Various parasites also infect fish skin directly or predispose fish to secondary infections. Important ectoparasites infecting fish skin include:

Ichthyophthirius multifiliis: Commonly known as ich or white spot disease Fish Skin Disease , it is a ciliate protozoan parasite that causes white spots on skin and gills of freshwater fish. Heavy infections can destroy gill tissues leading to septicemia and death in untreated fish.

Gnathiid and caligid copepods: As ectoparasites gnathiids and caligids feed on fish mucus, tissues and blood. They cause skin erosion, ulceration and secondary infections, thereby compromising fish health and performances.

Dactylogyrids: Flatworm monogenean parasites like Dactylogyrus readily infect the gills and body surface of various freshwater fish species including carps. Heavy infections damage gill tissues and osmoregulatory functions.


These fish skin diseases are immensely detrimental for sustainable aquaculture and fish farming for multiple reasons:

– They cause significant morbidity and mortality especially under intensive culture conditions. Mass mortalities wipe out entire stocks.

– Survivors become debilitated physiologically and are more prone to handling stress, secondary infections and poor performances.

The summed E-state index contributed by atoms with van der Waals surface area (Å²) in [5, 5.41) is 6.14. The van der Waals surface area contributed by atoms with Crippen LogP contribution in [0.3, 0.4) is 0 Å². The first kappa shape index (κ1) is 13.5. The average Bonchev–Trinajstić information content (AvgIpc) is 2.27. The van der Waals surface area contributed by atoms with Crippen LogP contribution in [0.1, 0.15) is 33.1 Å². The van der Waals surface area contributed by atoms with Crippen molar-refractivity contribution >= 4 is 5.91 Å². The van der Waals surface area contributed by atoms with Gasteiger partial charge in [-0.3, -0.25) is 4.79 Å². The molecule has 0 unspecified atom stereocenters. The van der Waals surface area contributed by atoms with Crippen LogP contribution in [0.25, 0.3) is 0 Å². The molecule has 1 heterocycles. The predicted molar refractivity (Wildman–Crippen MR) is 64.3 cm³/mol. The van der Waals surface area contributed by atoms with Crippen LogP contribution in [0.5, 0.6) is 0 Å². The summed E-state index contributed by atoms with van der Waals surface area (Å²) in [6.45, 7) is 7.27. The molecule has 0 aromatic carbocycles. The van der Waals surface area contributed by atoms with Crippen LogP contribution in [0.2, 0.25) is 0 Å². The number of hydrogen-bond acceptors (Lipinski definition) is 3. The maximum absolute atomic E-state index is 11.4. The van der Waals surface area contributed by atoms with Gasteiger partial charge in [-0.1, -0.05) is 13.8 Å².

– Skin damages compromise outer protective barrier increasing susceptibility to other pathogens and environmental stresses.

– Outbreaks lead to huge production losses, distressed sales and abandoned culture efforts in affected zones.

– They spread rapidly where culture hygiene is compromised threatening industry food security and livelihoods.

– Some diseases like VHS, IHN are transboundary in nature impacting international trade and market access.

– Preventive measures and disease control add tremendous costs escalating production overheads for farmers.

Prevention and Control

Timely identification of skin diseases and implementation of effective prevention and control measures are crucial for sustainable aquaculture development:

– Practice of strict biosecurity protocols – Disinfection of water, equipment, structures, preventing interactions between wild and cultured stocks etc.

– Surveillance and screening of broodstock, fry and fingerlings before their introduction to farms.

– Maintaining optimal water quality through adequate rates of water exchange, aeration and maintaining recommended levels of physico-chemical parameters.

– Implementing all-in all-out production cycles for individual rearing units.

– Following recommended vaccine schedules where effective vaccines are available against specific diseases.

– Prompt treatment of any disease outbreaks under expert guidance using approved chemicals and designing effective farm management strategies.

– Husbandry and management practices that avoid fish stress, crowding and injuries predisposing fish to health issues.

– Training aquaculture workers in disease identification, hygiene maintenance and implementing biosecurity protocols diligently.


1. Source: Coherent Market Insights, Public sources, Desk research
2. We have leveraged AI tools to mine information and compile it